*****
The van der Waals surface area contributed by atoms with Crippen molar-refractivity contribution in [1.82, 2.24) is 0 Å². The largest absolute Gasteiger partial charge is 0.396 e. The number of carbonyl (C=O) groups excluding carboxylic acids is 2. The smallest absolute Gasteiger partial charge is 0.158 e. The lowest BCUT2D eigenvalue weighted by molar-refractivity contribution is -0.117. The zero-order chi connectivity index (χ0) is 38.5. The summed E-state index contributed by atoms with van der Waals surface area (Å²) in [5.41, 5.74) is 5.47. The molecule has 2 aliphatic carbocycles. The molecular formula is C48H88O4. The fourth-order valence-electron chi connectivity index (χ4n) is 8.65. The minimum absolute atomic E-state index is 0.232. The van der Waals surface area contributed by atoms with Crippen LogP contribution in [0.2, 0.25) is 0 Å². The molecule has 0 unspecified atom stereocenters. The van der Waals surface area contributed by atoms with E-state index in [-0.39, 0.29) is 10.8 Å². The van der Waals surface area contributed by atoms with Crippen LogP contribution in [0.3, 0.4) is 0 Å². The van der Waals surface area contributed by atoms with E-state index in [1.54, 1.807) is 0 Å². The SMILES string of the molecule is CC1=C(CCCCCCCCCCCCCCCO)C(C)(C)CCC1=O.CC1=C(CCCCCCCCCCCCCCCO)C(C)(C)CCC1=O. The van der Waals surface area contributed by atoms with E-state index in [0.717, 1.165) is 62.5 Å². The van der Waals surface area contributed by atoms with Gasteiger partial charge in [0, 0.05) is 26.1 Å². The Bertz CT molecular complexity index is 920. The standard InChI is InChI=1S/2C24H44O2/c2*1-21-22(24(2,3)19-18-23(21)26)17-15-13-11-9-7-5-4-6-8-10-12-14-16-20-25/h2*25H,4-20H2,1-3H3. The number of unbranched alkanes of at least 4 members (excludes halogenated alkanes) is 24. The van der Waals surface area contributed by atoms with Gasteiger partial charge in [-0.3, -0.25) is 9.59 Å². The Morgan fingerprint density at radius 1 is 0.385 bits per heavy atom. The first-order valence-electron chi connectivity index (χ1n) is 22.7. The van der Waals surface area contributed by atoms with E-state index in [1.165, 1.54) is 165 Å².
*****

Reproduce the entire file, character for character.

The van der Waals surface area contributed by atoms with Crippen molar-refractivity contribution in [1.82, 2.24) is 0 Å². The largest absolute Gasteiger partial charge is 0.396 e. The number of carbonyl (C=O) groups excluding carboxylic acids is 2. The smallest absolute Gasteiger partial charge is 0.158 e. The lowest BCUT2D eigenvalue weighted by molar-refractivity contribution is -0.117. The zero-order chi connectivity index (χ0) is 38.5. The summed E-state index contributed by atoms with van der Waals surface area (Å²) in [5.41, 5.74) is 5.47. The molecule has 2 aliphatic carbocycles. The molecular formula is C48H88O4. The fourth-order valence-electron chi connectivity index (χ4n) is 8.65. The minimum absolute atomic E-state index is 0.232. The van der Waals surface area contributed by atoms with Crippen LogP contribution in [0.2, 0.25) is 0 Å². The molecule has 0 unspecified atom stereocenters. The van der Waals surface area contributed by atoms with E-state index in [-0.39, 0.29) is 10.8 Å². The van der Waals surface area contributed by atoms with Crippen LogP contribution in [0.3, 0.4) is 0 Å². The van der Waals surface area contributed by atoms with E-state index in [1.54, 1.807) is 0 Å². The SMILES string of the molecule is CC1=C(CCCCCCCCCCCCCCCO)C(C)(C)CCC1=O.CC1=C(CCCCCCCCCCCCCCCO)C(C)(C)CCC1=O. The van der Waals surface area contributed by atoms with E-state index in [0.717, 1.165) is 62.5 Å². The van der Waals surface area contributed by atoms with Gasteiger partial charge in [0, 0.05) is 26.1 Å². The Bertz CT molecular complexity index is 920. The standard InChI is InChI=1S/2C24H44O2/c2*1-21-22(24(2,3)19-18-23(21)26)17-15-13-11-9-7-5-4-6-8-10-12-14-16-20-25/h2*25H,4-20H2,1-3H3. The number of unbranched alkanes of at least 4 members (excludes halogenated alkanes) is 24. The van der Waals surface area contributed by atoms with Gasteiger partial charge in [-0.3, -0.25) is 9.59 Å². The Morgan fingerprint density at radius 1 is 0.385 bits per heavy atom. The first-order valence-electron chi connectivity index (χ1n) is 22.7. The van der Waals surface area contributed by atoms with E-state index in [1.165, 1.54) is 165 Å².